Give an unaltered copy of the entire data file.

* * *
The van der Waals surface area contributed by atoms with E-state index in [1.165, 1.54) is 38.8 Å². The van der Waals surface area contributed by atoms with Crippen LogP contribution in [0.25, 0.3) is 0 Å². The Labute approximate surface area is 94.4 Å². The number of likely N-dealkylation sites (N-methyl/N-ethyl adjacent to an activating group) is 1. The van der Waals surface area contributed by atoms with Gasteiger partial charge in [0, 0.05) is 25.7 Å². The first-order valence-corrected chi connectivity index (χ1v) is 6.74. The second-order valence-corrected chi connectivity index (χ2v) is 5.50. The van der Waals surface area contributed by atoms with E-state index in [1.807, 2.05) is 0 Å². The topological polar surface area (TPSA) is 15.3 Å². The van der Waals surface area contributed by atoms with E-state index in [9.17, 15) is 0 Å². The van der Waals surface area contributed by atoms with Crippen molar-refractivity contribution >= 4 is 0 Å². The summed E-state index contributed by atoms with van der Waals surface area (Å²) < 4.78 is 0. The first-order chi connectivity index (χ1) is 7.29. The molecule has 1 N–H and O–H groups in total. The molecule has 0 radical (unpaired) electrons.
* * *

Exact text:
The van der Waals surface area contributed by atoms with E-state index in [1.165, 1.54) is 38.8 Å². The van der Waals surface area contributed by atoms with Crippen LogP contribution in [0.25, 0.3) is 0 Å². The Labute approximate surface area is 94.4 Å². The number of likely N-dealkylation sites (N-methyl/N-ethyl adjacent to an activating group) is 1. The van der Waals surface area contributed by atoms with Gasteiger partial charge in [0, 0.05) is 25.7 Å². The first-order valence-corrected chi connectivity index (χ1v) is 6.74. The second-order valence-corrected chi connectivity index (χ2v) is 5.50. The van der Waals surface area contributed by atoms with E-state index in [1.807, 2.05) is 0 Å². The topological polar surface area (TPSA) is 15.3 Å². The van der Waals surface area contributed by atoms with E-state index in [9.17, 15) is 0 Å². The van der Waals surface area contributed by atoms with Crippen molar-refractivity contribution >= 4 is 0 Å². The summed E-state index contributed by atoms with van der Waals surface area (Å²) < 4.78 is 0. The first-order chi connectivity index (χ1) is 7.29. The molecule has 1 N–H and O–H groups in total. The molecule has 0 radical (unpaired) electrons.